The Werf Restaurant at Boschendal

Words: Karl Tessendorf

I always knew my visit to the Werf Restaurant at Boschendal was going to be good. After all, how could it not be? It’s run by acclaimed Executive Chef, Christiaan Campbell and the concept is farm-to-table dining. What I didn’t know was just how loud the sound of my jaw hitting the floor would be when I got inside. As soon as I stepped through the doors I knew I was not simply here for a visit. I was in for an experience that turned into a sensory adventure.


The Werf Restaurant at Boschendal is the redesigned cellar of the Manor House and first thing you’ll notice, is that you can almost see the entire length of it from the entrance. The space is cool, comfortable and the interior is an inviting mix of eclectic design. Spain’s Lázaro Rosa-Violán, Cape Town’s Philip Briel and the Boschendal tea, collaborated on the interiors and the Spanish influence is evident. It’s a seamless blend of wood, marble and tile with a blue and white colour palette. The walls are adorned with interesting artworks, Delftware plates and there’s even a tiled wall that was hand painted by Lázaro.


As Christiaan led me through the main body of the restaurant, I noticed a conservatory-type extension on my left. It was here that my jaw hit the floor, and for good reason. I knew they had a veggie garden, and in my mind I pictured it as a quaint little patch. What lay beyond the edge of the restaurant was the beginnings of a three hectare farm complete with a dam. As we took in the view, Christiaan explained the farm’s ethical ethos. It will run in harmony with nature with no pesticides or other nasty stuff. There are plans for earthworm farms and all kitchen waste will be used for composting. The idea is to create a seasonal, self-sustaining environment that yields fresh, natural produce for the kitchen.


The menu at The Werf Restaurant at Boschendal is sophisticated country cuisine that let’s the ingredients shine. Boschendal is on a mission to ethically source as much produca as possible; Christiaan is a firm believer that great ingredients make great food. This farm-to-table approach puts us back in touch with food and gives an appreciation of where it comes from. The seasonal menu will be designed around the garden and in a sense the garden becomes the muse. The menu consists of three starters, three mains and three desserts. There’s an option of two or three courses that come with a complimentary selection of freshly baked breads and three side salads.   

We sampled the breads and I became particularly partial to the spiced mini vetkoek balls. The side salads came next and with them a first for me. ln keeping with all things natural, Christiaan has been exploring the world of fermented food. In the salads were a selection of fermented and pickled bursts of flavour, which included fermented cauliflower, cabbage and even raspberries. The fermentation has a distinct buzz on the tongue that I really enjoyed.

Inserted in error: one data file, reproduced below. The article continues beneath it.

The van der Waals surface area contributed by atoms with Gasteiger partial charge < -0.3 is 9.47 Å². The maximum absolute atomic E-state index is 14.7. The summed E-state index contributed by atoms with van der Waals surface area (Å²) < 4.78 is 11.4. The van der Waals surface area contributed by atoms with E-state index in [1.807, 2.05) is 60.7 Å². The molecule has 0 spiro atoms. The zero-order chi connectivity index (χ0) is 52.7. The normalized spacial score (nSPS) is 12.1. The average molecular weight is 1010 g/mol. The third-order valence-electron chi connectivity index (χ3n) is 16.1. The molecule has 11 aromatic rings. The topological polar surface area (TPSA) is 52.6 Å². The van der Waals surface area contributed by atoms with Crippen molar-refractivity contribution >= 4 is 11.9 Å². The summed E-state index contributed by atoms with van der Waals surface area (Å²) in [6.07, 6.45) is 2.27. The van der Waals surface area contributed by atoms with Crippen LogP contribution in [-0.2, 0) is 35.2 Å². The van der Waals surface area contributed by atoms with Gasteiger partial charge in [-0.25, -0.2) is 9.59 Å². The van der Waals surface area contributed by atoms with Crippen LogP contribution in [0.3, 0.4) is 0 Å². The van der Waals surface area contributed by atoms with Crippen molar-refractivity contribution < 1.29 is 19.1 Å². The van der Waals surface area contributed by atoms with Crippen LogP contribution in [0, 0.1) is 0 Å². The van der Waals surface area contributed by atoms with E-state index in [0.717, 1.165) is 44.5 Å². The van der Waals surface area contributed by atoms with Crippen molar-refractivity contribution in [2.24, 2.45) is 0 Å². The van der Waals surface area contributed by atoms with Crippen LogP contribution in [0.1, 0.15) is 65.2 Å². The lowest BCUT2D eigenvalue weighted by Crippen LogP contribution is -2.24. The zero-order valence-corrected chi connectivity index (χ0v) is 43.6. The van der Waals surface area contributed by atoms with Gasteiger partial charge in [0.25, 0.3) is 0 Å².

Next up was a starter of octopus terrine with celeriac spaghetti, brown butter mayo, hake roe emulsion and orange cells. As I made my way through the tender octopus, I encountered pops of citrus, salty and creamy flavours cleverly scattered around the dish. For main course I had crispy skin duck breast with pulled leg meat and caramelised cauliflower. Everything on this dish was absolutely packed with flavour. If I hadn’t been in such sophisticated setting I would’ve have licked the plate clean. Dessert was another first for me, a pear poached in fermented cream. It was nestled on a bed of roasted chocolate, praline and walnut crumbs. There was also a pear chip, a pear sorbet and a caramel mousse. Is there anything there that doesn’t sound delicious?


Thoroughly satisfied and full I wandered over to the mobile gin bar display that was being tended by restaurant manager, Danie. He explained that it was a gin tasting that he was offering to interested customers. Danie took me through some of the intricacies of gin flavour profiles and introduced me to a new and locally made tonic water. We then moved onto the ins and outs of tonic water and all this from my simple question of, “what’s all the gin for?”. From there we chatted about the restaurant and he explained that for him it’s more than just a restaurant. It’s an experience where you get a feel for the food and drink, and that feeling is just as important as actually eating and drinking.   


This level of passion and dedication came across from everyone I spoke to. In fact, at one point during our photoshoot, I overheard two of the chefs debating how they could further improve on the dish we were shooting. Christiaan has definitely surrounded himself with like-minded individuals and results speak for themselves. I can’t wait to visit again when the garden is in full bloom and bursting with earthy treats.

Werf Restaurant at Boschendal

Tel: +27 (0) 21 870 4206

Words by Karl Tessendorf

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